The internet has dominated changes that have affected the world in the last 20 years. In 2000, there were fewer than 450 million internet users. The world now has 5 billion people online. That’s more than 65% of the world population.
Significant ways technology and the internet have changed our lives include:
- Diverse usage of smartphones
- Connections and advertising via Facebook
- Google Search and Data Organization
- The Profilderation of Cybercrime
- The Kindle Revolution
IBM made an embarrassing-looking smartphone in 1994, but we could say that the first iteration of smartphones as we know them now arrived in the 2000s. Many consider the first generation Apple iPhone (2007) the first real Smartphone.
The iPhone is now in its 15th generation. In early 2000, to do all the things that a smartphone can now, we would have needed a rucksack and a lot more patience than the typical person has. That rucksack would be filled with maps, a torch, an instant camera, two video cameras, thousands of CDs, an address book, a calendar, several notepads, multiple alarm clocks, dictionaries in multiple languages, and money for a phone booth, among other items. In one hand, you’d be carrying a stereo system.
Pre-smartphones, people got to places on time. If not, you risked friendships, appointments, and opportunities. Before smartphones, people got into arguments and couldn’t immediately settle the debate with a search.
These are just some of the reasons that 85% of US adults now own a smartphone and why the smartphone has made a massive impact on the world, whether we own and use one of these devices or not.
Started in 2004, Facebook became open to the public in 2006. Within a year, it had 100,000 businesses with pages promoting their services to Facebook users.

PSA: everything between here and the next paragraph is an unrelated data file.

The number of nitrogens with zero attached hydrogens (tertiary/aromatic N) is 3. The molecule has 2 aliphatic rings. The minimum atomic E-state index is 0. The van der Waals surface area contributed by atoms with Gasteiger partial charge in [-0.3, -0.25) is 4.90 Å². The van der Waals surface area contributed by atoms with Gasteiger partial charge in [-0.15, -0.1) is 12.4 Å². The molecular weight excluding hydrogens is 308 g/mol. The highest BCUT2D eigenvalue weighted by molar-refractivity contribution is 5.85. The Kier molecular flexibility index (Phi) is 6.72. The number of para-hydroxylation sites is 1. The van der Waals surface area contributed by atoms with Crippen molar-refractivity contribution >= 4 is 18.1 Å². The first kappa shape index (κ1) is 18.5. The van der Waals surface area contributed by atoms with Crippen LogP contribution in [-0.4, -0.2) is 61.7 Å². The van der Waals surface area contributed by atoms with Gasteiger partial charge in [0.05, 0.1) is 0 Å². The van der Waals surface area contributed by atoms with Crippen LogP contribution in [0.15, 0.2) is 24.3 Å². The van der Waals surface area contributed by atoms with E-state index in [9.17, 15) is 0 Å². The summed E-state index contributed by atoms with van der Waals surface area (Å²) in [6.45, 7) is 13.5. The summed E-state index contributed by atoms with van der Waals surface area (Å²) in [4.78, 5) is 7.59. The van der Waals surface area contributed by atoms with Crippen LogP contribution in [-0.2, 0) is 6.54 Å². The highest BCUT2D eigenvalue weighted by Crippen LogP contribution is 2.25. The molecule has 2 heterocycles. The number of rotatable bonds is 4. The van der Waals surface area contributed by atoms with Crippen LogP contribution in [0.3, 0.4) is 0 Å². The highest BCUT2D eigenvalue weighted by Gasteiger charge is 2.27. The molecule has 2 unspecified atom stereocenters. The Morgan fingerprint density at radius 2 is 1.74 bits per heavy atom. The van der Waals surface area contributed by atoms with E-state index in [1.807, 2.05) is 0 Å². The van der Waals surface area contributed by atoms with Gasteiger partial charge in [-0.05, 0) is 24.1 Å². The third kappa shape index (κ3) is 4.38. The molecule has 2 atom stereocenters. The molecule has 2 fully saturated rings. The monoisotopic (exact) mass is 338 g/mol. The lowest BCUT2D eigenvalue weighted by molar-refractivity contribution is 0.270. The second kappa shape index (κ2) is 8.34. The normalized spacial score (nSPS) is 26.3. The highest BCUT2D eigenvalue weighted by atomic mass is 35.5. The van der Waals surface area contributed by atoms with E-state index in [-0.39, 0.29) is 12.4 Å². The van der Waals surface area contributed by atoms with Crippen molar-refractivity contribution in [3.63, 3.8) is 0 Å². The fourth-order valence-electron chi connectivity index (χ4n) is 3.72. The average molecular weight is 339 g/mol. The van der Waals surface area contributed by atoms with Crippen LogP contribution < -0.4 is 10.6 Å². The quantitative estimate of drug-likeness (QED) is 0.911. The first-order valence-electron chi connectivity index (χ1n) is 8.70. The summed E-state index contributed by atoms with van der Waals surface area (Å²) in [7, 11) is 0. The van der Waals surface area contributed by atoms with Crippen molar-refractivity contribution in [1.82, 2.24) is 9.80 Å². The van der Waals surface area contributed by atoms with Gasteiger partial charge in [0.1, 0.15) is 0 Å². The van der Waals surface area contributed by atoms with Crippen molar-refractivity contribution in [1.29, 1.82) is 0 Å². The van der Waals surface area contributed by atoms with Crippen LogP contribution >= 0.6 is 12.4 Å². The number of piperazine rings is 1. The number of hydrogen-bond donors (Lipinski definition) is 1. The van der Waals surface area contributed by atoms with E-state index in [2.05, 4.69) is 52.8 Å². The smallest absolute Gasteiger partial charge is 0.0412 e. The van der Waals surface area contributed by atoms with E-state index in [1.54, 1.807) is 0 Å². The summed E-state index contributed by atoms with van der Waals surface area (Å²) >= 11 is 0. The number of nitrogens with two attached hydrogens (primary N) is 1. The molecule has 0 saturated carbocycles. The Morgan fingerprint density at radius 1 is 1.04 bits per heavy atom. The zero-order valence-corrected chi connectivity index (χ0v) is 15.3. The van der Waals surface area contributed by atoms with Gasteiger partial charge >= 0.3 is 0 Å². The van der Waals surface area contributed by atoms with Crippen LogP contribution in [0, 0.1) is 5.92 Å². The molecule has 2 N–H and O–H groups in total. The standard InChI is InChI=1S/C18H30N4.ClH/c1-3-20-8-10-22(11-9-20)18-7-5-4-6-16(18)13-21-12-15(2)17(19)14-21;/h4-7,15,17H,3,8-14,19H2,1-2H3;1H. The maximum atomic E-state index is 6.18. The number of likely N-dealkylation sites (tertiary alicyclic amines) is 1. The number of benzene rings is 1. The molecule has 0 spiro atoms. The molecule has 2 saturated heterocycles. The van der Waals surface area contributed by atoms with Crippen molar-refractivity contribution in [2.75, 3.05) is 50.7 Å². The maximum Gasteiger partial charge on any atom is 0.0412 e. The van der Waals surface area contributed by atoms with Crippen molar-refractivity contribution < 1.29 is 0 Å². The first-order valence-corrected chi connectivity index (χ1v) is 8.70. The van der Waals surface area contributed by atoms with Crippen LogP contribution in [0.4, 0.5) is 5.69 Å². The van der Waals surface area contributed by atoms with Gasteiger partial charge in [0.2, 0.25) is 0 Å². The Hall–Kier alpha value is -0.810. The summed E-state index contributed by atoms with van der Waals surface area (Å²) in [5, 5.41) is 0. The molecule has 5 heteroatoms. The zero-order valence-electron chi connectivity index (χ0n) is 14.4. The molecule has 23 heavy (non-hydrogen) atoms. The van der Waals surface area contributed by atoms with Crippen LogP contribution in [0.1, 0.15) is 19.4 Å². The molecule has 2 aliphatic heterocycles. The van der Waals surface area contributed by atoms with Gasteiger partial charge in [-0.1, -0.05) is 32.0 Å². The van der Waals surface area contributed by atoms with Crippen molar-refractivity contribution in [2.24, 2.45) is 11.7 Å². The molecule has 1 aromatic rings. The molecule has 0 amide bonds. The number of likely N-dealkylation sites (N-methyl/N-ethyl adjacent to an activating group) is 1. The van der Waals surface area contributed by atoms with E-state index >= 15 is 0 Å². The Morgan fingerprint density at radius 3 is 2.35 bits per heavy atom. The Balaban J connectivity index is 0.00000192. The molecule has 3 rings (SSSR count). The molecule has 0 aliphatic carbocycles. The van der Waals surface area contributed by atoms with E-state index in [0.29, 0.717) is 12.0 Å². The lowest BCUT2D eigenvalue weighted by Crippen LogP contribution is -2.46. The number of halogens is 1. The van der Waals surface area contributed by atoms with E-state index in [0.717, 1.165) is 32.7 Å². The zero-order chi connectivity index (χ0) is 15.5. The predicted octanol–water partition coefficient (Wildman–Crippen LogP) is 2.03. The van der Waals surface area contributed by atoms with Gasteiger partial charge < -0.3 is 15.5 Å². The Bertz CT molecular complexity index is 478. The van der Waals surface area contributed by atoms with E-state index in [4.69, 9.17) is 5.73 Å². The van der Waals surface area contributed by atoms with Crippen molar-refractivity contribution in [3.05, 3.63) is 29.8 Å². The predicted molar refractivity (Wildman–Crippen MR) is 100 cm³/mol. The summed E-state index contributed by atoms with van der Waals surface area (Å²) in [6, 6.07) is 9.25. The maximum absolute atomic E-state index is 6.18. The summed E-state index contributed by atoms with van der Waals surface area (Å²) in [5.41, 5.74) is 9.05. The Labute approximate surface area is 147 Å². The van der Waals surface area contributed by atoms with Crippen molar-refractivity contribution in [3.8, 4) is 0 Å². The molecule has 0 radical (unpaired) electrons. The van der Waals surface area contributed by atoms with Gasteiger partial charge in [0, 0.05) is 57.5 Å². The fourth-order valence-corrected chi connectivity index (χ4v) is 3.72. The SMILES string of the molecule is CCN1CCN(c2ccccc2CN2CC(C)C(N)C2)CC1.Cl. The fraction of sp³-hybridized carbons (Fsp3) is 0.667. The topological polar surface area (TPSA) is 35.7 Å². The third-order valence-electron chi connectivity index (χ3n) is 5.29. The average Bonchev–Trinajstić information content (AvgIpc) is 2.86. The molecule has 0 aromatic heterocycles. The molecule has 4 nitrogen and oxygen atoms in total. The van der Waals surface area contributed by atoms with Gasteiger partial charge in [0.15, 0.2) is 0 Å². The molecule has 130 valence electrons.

The creators of Facebook realized that people would want to use their real names and connect with friends and family. This is one of the things that gave Facebook an edge over MySpace and other social media outlets of the time.
Now, it looks like Facebook will soon be the first social media network to pass 3 billion monthly users. Seven out of ten of these users check Facebook at least once per day. Half of them check in several times in a 24-hour period.
Facebook and other social media outlets have genuinely changed the world because they have changed people’s daily behavior, but they have also helped people to connect with friends, family, and strangers. They have changed the way people consume news – two thirds of adult users consume news via Facebook. Facebook has allowed people to share information and misinformation. People have used Facebook to connect with others and challenge regimes worldwide.
But no one said that all technological advances have been positive. Social media has also played a major part in cyberbullying, fake news, and epidemic levels of procrastination. Whatever the advances in technology, how we use the tech can make all the difference.
Google is one of the two most visited sites on the net. The other is YouTube, which Google owns. Google has become synonymous with online searches, turning the company name into a verb.
The search engine performs searches efficiently and effectively, beating off the competition in terms of speed and quality. It’s technological improvements include algorithms that intuit user intent and investigate backlinks to determine a website’s usefulness.
The firm also got an edge on the market by offering massive amounts of email storage so that people could archive their conversations instead of triaging and deleting them.
All the while, Google began collecting data regarding its users to make data-driven decisions regarding its expansion. It has succeeded with many user-friendly and extremely effective offshoots, including maps, music, books, cloud storage and collaboration, email, Android operating systems, and the FitBit. They are also involved in ambitious tech for the (near) future, including self-driving cars. Still, it is online search and it’s organization of the world’s information that has made the firm and its technology remarkable.